We Are All Treaty People

Filter Initiatives

Multimillion dollar Aboriginal-owned company creating sustainable wealth for its communities

Treaty 10

Athabasca Basin Development, a company dedicated to building long-term wealth and investments for indigenous people in Northern Saskatchewan has based its profits solely on the strong partnerships they have developed within the Aboriginal/First Nations communities. The company believes that standing united as a region has been incredibly beneficial not just to the economic stability of their region but to the overall development of these communities and has put in place sustainable wealth for future generations.

Kristy Jackson, Director of Marketing and Communications at the company says the commitment by the owners, the seven communities that came together to build this company in 2002, has allowed the company to earn some $127 million over the past 14 years, with over 1,000 people employed as a result of these partnerships and investments in the region.

Athabasca Basin hosts the world’s richest high-grade uranium deposits. The northern area covers almost a quarter of Saskatchewan and a small portion of Alberta, and currently supplies about 20 per cent of the world’s uranium. The region is also the home of seven, largely Dene First Nations, communities.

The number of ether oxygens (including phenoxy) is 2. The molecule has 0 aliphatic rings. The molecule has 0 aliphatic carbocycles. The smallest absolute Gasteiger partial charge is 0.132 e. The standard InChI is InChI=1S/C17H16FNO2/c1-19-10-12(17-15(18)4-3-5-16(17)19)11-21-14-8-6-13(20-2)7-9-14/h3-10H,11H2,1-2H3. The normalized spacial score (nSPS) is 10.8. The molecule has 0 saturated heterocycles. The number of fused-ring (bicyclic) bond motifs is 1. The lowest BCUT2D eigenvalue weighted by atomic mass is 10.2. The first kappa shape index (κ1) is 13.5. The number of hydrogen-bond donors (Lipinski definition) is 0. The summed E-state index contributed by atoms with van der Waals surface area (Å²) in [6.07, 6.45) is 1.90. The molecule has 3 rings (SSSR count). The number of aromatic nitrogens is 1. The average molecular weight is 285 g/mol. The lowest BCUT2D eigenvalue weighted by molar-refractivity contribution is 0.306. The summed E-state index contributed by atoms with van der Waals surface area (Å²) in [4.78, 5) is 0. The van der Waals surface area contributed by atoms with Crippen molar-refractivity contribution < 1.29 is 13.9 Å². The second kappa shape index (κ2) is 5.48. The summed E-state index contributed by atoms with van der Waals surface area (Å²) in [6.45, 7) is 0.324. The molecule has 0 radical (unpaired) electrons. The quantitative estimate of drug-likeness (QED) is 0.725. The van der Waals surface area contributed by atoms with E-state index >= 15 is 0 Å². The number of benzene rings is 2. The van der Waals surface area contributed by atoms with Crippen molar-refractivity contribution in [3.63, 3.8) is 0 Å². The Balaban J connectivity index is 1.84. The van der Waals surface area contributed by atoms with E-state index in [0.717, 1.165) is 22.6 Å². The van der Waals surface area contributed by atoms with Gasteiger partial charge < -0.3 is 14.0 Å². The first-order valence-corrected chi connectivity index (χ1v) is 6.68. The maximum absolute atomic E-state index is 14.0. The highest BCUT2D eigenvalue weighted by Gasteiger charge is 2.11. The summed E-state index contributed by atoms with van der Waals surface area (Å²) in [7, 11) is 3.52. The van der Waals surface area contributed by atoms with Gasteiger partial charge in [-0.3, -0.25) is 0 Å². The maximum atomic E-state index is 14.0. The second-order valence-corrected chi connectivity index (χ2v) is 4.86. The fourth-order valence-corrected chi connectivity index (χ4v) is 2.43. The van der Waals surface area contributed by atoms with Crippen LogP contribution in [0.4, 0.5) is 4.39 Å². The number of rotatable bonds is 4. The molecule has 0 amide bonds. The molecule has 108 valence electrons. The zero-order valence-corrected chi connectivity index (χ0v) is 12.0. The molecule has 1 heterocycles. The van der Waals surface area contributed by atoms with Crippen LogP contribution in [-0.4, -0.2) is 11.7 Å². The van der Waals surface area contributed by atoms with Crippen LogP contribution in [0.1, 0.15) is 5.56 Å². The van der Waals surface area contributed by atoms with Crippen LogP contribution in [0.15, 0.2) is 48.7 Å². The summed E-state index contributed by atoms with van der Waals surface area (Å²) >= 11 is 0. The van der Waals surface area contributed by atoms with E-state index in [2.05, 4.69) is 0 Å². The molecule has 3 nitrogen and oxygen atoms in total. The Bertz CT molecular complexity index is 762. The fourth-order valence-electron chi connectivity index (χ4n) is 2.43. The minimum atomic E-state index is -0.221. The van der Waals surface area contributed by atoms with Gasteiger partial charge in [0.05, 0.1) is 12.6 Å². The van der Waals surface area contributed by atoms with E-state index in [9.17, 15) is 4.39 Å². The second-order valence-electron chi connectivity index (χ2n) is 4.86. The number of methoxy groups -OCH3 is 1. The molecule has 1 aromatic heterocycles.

Kristy Jackson talked with the Office of the Treaty Commissioner about these partnerships that have tremendously benefited indigenous communities.

Q: How did Athabasca Basin Development come to be? What was the reason for pursuing this partnership between the different communities?
The company was formed back in 2002 with the sole purpose of creating wealth for the communities, employment, investments and subsequently make it sustainable for future generations.

Essentially, seven communities in the region came together to form this company after identifying opportunities and economic activities that could benefit the overall development of the region. This unity was key in our development and basically if it weren’t for the union, we wouldn’t be where we are today.

It originally started with a road maintenance contract with Sask. Highway and then it evolved because there were a lot of mining activities and new opportunities in the region. Leadership at the time wanted to maximize on the new opportunities to create a sustainable company for future generations because they knew they needed employment and wealth for the communities. They also knew they needed to prepare for when the mines were no longer available.

Q: Which communities are involved in the partnership?
The communities that came together to form this important partnership are: Hatchet Lake First Nation, Black Lake First Nation, Fond du Lac First Nation, Northern Hamlet of Stony Rapids, Northern Settlement of Wollaston Lake, Northern Settlement of Uranium City and Northern Settlement of Camsell Portage.  We have ownership by three First Nations communities and four settlements. However, the population is primarily Aboriginal even though there are three First Nations communities that own the company.